Omega-3s supplements don’t help people with diabetes control their blood sugar levels, a 2008 systematic review found. A 2012 study that combined a meta-analysis and a systematic review looked at the possible link between eating seafood or plants with omega-3s and the risk of developing type 2 diabetes. The study found little evidence that these dietary sources of omega-3s affected the risk of developing diabetes.
Omega-3 supplements usually do not have negative side effects. When side effects do occur, they typically consist of minor gastrointestinal symptoms, such as belching, indigestion, or diarrhea.
Omega-3 supplements may extend bleeding time (the time it takes for a cut to stop bleeding). People who take drugs that affect bleeding time, such as anticoagulants (“blood thinners”) or nonsteroidal anti-inflammatory drugs (NSAIDs), should discuss the use of omega-3 fatty acid supplements with a health care provider.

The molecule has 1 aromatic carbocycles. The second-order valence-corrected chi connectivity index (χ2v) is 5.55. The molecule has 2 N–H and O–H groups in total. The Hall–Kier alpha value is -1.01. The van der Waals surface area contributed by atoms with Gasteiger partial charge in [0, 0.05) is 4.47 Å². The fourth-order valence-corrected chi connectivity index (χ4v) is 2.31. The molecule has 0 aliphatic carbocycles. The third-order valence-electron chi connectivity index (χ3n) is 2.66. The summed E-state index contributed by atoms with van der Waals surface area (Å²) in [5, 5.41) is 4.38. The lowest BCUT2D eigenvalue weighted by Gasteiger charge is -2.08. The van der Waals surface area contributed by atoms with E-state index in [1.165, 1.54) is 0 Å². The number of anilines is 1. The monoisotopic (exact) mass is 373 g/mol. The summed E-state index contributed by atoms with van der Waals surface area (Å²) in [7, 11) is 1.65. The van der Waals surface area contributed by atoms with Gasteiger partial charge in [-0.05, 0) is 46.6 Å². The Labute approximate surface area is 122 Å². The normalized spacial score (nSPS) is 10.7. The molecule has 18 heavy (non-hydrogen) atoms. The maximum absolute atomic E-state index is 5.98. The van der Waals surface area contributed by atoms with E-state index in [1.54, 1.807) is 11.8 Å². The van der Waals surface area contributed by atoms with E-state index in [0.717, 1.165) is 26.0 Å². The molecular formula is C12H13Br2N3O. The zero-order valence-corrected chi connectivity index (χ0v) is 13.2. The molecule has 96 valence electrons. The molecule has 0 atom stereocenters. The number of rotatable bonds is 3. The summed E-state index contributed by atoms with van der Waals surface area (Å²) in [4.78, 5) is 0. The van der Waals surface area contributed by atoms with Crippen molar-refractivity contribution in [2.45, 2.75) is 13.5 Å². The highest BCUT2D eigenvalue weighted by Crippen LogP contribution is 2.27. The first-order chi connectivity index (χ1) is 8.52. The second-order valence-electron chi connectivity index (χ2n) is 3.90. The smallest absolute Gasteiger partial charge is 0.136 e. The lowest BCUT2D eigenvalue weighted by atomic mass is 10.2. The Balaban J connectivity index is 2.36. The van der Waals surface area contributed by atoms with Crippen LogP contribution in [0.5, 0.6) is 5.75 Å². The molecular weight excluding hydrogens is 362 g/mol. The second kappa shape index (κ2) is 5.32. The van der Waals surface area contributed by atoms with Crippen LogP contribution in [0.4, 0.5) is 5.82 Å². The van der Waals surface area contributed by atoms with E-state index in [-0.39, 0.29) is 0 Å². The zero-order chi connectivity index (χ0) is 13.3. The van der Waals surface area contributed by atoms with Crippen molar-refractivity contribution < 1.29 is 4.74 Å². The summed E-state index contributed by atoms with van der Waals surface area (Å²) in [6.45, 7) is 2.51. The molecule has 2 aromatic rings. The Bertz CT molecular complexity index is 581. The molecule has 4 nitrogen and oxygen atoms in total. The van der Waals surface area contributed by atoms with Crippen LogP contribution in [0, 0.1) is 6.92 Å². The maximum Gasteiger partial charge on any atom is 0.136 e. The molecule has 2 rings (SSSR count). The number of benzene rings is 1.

Studies (including a 2010 research review and 2009 clinical trial) have found no evidence that taking vitamin C supplements is helpful for diabetes.
The research on diabetes and vitamin D and calcium supplements is not conclusive.
Supplementing with vitamin D combined with calcium appears to lower the risk of developing type 2 diabetes, according to a 2007 systematic review and meta-analysis.
In a 2008 clinical trial studying 33,951 post-menopausal women over 7 years, calcium plus vitamin D supplements did no better than a placebo at reducing the risk of developing diabetes.
The lower risk seen in some studies in people who consume more calcium may be because those individuals are also getting more magnesium, a 2012 meta-analysis reported.